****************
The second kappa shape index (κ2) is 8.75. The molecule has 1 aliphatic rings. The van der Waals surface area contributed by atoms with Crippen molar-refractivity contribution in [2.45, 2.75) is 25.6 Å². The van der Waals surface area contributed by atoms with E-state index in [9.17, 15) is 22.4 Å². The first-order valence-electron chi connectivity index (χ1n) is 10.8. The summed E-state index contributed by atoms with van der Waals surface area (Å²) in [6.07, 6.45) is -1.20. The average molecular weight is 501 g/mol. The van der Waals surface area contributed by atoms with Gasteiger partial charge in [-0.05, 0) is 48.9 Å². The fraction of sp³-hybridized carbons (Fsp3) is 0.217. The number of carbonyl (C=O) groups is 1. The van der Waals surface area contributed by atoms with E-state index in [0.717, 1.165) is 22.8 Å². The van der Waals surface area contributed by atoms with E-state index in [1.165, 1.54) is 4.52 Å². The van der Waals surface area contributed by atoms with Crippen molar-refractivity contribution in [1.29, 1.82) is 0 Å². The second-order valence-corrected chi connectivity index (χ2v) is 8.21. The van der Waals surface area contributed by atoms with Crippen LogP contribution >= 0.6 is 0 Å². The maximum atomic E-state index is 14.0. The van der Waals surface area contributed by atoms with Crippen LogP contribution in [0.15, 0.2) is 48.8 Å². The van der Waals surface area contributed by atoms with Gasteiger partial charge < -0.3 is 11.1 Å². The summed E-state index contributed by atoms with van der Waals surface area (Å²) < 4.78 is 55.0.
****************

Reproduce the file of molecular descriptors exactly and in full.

The second kappa shape index (κ2) is 8.75. The molecule has 1 aliphatic rings. The van der Waals surface area contributed by atoms with Crippen molar-refractivity contribution in [2.45, 2.75) is 25.6 Å². The van der Waals surface area contributed by atoms with E-state index in [9.17, 15) is 22.4 Å². The first-order valence-electron chi connectivity index (χ1n) is 10.8. The summed E-state index contributed by atoms with van der Waals surface area (Å²) in [6.07, 6.45) is -1.20. The average molecular weight is 501 g/mol. The van der Waals surface area contributed by atoms with Gasteiger partial charge in [-0.05, 0) is 48.9 Å². The fraction of sp³-hybridized carbons (Fsp3) is 0.217. The number of carbonyl (C=O) groups is 1. The van der Waals surface area contributed by atoms with E-state index in [0.717, 1.165) is 22.8 Å². The van der Waals surface area contributed by atoms with E-state index in [1.165, 1.54) is 4.52 Å². The van der Waals surface area contributed by atoms with Crippen molar-refractivity contribution in [1.29, 1.82) is 0 Å². The second-order valence-corrected chi connectivity index (χ2v) is 8.21. The van der Waals surface area contributed by atoms with Crippen LogP contribution >= 0.6 is 0 Å². The maximum atomic E-state index is 14.0. The van der Waals surface area contributed by atoms with Crippen LogP contribution in [0.15, 0.2) is 48.8 Å². The van der Waals surface area contributed by atoms with Gasteiger partial charge < -0.3 is 11.1 Å². The summed E-state index contributed by atoms with van der Waals surface area (Å²) < 4.78 is 55.0.